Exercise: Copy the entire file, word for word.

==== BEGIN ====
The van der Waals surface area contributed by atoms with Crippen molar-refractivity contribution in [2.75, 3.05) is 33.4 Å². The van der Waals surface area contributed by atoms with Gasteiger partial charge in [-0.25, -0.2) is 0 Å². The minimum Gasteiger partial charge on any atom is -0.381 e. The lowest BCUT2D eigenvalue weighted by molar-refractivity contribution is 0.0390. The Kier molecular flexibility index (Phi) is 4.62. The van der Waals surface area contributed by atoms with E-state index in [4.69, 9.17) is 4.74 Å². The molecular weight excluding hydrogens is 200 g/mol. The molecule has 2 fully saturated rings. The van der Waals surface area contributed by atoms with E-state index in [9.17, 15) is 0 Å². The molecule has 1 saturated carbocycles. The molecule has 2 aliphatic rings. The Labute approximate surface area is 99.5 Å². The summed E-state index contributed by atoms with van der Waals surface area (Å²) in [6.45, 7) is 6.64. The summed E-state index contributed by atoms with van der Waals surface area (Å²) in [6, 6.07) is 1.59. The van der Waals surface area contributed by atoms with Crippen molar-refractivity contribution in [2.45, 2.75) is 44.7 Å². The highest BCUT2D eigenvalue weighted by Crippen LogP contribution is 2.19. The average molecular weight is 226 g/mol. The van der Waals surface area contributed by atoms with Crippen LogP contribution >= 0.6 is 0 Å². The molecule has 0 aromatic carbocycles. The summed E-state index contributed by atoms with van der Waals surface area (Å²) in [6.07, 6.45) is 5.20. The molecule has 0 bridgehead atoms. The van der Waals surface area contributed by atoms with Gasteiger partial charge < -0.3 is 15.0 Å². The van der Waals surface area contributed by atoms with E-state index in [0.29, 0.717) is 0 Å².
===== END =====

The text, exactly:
The van der Waals surface area contributed by atoms with Crippen molar-refractivity contribution in [2.75, 3.05) is 33.4 Å². The van der Waals surface area contributed by atoms with Gasteiger partial charge in [-0.25, -0.2) is 0 Å². The minimum Gasteiger partial charge on any atom is -0.381 e. The lowest BCUT2D eigenvalue weighted by molar-refractivity contribution is 0.0390. The Kier molecular flexibility index (Phi) is 4.62. The van der Waals surface area contributed by atoms with E-state index in [4.69, 9.17) is 4.74 Å². The molecular weight excluding hydrogens is 200 g/mol. The molecule has 2 fully saturated rings. The van der Waals surface area contributed by atoms with E-state index in [9.17, 15) is 0 Å². The molecule has 1 saturated carbocycles. The molecule has 2 aliphatic rings. The Labute approximate surface area is 99.5 Å². The summed E-state index contributed by atoms with van der Waals surface area (Å²) in [6.45, 7) is 6.64. The summed E-state index contributed by atoms with van der Waals surface area (Å²) in [6, 6.07) is 1.59. The van der Waals surface area contributed by atoms with Crippen molar-refractivity contribution in [2.45, 2.75) is 44.7 Å². The highest BCUT2D eigenvalue weighted by Crippen LogP contribution is 2.19. The average molecular weight is 226 g/mol. The van der Waals surface area contributed by atoms with Crippen LogP contribution >= 0.6 is 0 Å². The molecule has 0 aromatic carbocycles. The summed E-state index contributed by atoms with van der Waals surface area (Å²) in [6.07, 6.45) is 5.20. The molecule has 0 bridgehead atoms. The van der Waals surface area contributed by atoms with Gasteiger partial charge < -0.3 is 15.0 Å². The van der Waals surface area contributed by atoms with E-state index in [0.29, 0.717) is 0 Å².